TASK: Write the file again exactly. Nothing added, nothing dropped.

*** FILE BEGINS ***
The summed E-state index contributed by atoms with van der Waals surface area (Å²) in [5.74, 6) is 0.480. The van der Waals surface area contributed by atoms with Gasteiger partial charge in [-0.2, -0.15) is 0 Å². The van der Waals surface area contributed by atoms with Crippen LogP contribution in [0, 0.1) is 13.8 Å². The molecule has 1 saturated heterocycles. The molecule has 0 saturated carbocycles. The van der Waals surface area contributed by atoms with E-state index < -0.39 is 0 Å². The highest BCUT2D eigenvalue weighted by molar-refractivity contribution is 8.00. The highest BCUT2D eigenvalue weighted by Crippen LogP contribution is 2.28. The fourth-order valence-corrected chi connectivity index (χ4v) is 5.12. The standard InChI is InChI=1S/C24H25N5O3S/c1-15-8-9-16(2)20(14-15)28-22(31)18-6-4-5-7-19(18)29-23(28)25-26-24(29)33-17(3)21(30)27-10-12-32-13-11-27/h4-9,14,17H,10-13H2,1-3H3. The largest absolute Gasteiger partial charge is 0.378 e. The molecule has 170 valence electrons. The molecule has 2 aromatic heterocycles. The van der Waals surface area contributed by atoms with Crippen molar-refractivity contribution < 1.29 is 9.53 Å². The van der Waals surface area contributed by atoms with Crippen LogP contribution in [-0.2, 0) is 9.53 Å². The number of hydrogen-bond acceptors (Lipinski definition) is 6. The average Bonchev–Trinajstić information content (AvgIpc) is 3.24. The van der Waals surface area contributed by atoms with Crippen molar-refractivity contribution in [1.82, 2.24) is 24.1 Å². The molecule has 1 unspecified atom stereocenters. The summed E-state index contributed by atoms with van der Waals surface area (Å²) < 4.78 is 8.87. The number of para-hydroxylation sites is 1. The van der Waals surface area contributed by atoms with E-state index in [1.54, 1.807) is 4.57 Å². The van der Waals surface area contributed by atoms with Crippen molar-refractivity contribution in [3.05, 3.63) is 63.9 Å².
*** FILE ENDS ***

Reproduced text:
The summed E-state index contributed by atoms with van der Waals surface area (Å²) in [5.74, 6) is 0.480. The van der Waals surface area contributed by atoms with Gasteiger partial charge in [-0.2, -0.15) is 0 Å². The van der Waals surface area contributed by atoms with Crippen LogP contribution in [0, 0.1) is 13.8 Å². The molecule has 1 saturated heterocycles. The molecule has 0 saturated carbocycles. The van der Waals surface area contributed by atoms with E-state index < -0.39 is 0 Å². The highest BCUT2D eigenvalue weighted by molar-refractivity contribution is 8.00. The highest BCUT2D eigenvalue weighted by Crippen LogP contribution is 2.28. The fourth-order valence-corrected chi connectivity index (χ4v) is 5.12. The standard InChI is InChI=1S/C24H25N5O3S/c1-15-8-9-16(2)20(14-15)28-22(31)18-6-4-5-7-19(18)29-23(28)25-26-24(29)33-17(3)21(30)27-10-12-32-13-11-27/h4-9,14,17H,10-13H2,1-3H3. The largest absolute Gasteiger partial charge is 0.378 e. The molecule has 170 valence electrons. The molecule has 2 aromatic heterocycles. The van der Waals surface area contributed by atoms with Crippen molar-refractivity contribution < 1.29 is 9.53 Å². The van der Waals surface area contributed by atoms with Crippen LogP contribution in [-0.2, 0) is 9.53 Å². The number of hydrogen-bond acceptors (Lipinski definition) is 6. The average Bonchev–Trinajstić information content (AvgIpc) is 3.24. The van der Waals surface area contributed by atoms with Crippen molar-refractivity contribution in [1.82, 2.24) is 24.1 Å². The molecule has 1 unspecified atom stereocenters. The summed E-state index contributed by atoms with van der Waals surface area (Å²) < 4.78 is 8.87. The number of para-hydroxylation sites is 1. The van der Waals surface area contributed by atoms with E-state index in [1.54, 1.807) is 4.57 Å². The van der Waals surface area contributed by atoms with Crippen molar-refractivity contribution in [3.05, 3.63) is 63.9 Å².